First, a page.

Monster (2003 film)

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Monster (2003 poster).png
Theatrical release poster
Directed by Patty Jenkins
Produced by Charlize Theron
Mark Damon
Clark Peterson
Donald Kushner
Brad Wyman
Written by Patty Jenkins
Starring Charlize Theron
Christina Ricci
Bruce Dern
Lee Tergesen
Music by BT
Cinematography Steven Bernstein
Edited by Arthur Coburn
Jane Kurson
Distributed by Newmarket Films
Release date
  • November 16, 2003 (2003-11-16) (AFI Film Fest)
  • January 9, 2004 (2004-01-09) (United States, limited)
  • April 15, 2004 (2004-04-15) (Germany)
Running time
109 minutes
Country United States
Language English
Budget $8 million[1]
Box office $60.4 million[1]

Monster is a 2003 biographical crime drama film written and directed by Patty Jenkins. The film is about serial killer Aileen Wuornos, a former prostitute who was executed in Florida in 2002 for killing six men (she was not tried for a seventh murder) in the late 1980s and early 1990s. Wuornos was played by Charlize Theron; her semi-fictionalized lover, Selby Wall (based on Wuornos's real-life girlfriend Tyria Moore), was played by Christina Ricci.

Theron received critical acclaim and won numerous awards for her portrayal, including the Academy Award for Best Actress, Golden Globe Award for Best Actress and the Screen Actors Guild Awards for Outstanding Lead Actress. Monster was produced by Denver & Delilah Films and K/W Productions and distributed by Newmarket Films.[2][3]


In 1989, after moving from Michigan to Daytona Beach, Florida, prostitute Aileen Wuornos meets Selby Wall in a gay bar. Although she is initially hostile and declares that she is not gay, Aileen talks to Selby over a drink of beer. Selby takes to Aileen almost immediately, as she likes that she is very protective of her. Selby invites Aileen to spend the night with her. The two women return to the house where Selby is staying (temporarily exiled by her parents following the accusation from another girl that Selby tried to kiss her). They later agree to meet at a roller skating rink, and they kiss for the first time. Aileen and Selby fall in love, but they have nowhere to go, so Selby goes back to her aunt's home.

After being sexually assaulted and brutalized by a client, Vincent Corey, Aileen kills him in self-defense and decides to quit prostitution. She confesses her actions to Selby, who has been angry with her for her failure to support both of them. Aileen struggles to find legitimate work, but because of her lack of qualifications and criminal history, prospective employers reject her and are occasionally openly hostile. Desperate for money, Aileen returns to prostitution. She robs and kills her johns, each killed in a more brutal way than the last, as she is convinced that they are all trying to rape her. She spares one man out of pity when he admits he has never had sex with a prostitute, but eventually kills another man who, instead of exploiting her, offers help. Aileen uses the money she stole from her victims to support herself and Selby.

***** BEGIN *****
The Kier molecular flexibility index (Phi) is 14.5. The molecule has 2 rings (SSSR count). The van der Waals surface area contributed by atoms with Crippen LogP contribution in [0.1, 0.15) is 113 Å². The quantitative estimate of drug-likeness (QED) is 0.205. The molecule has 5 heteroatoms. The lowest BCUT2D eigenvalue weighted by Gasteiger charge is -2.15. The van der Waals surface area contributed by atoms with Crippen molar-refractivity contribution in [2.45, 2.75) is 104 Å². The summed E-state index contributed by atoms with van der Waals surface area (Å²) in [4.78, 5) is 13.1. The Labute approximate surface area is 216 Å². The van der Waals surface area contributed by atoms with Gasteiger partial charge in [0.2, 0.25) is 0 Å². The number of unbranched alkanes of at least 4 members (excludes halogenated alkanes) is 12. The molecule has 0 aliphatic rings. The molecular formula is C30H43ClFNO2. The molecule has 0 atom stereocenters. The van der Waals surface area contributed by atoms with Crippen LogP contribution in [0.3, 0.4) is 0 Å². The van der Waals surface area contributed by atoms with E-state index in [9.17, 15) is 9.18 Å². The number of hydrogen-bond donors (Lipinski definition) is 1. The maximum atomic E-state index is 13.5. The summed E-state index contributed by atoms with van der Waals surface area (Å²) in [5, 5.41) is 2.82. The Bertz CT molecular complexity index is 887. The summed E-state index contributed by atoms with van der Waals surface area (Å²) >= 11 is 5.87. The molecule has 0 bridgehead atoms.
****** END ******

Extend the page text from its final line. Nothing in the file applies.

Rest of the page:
However, Selby reads in the newspapers about the string of murders, and she begins to suspect that Aileen may have committed them. She confronts Aileen, who justifies her actions by claiming she had only been protecting herself. Horrified, Selby returns to Ohio on a charter bus. The night of her arrest, Aileen was approached by two bounty hunters luring her outside to hand her to the cops. Thomas, whom Aileen always referred to as the only friend she had, tries to save her from getting arrested by stealing her away from the two men that approached her. Thomas offered to drive her off but Aileen refused thinking that he is trying to rape her like all the other men. Aileen is eventually arrested at a biker bar and speaks to Selby one last time while in jail. Selby reveals some incriminating information over the telephone and Aileen realizes that the police are listening in. To protect Selby, Aileen admits that she committed the murders alone. During Aileen's trial, Selby testifies against her, with Aileen's loving consent. Aileen is convicted of the murders and sentenced to death. On October 9, 2002, Aileen is executed by lethal injection.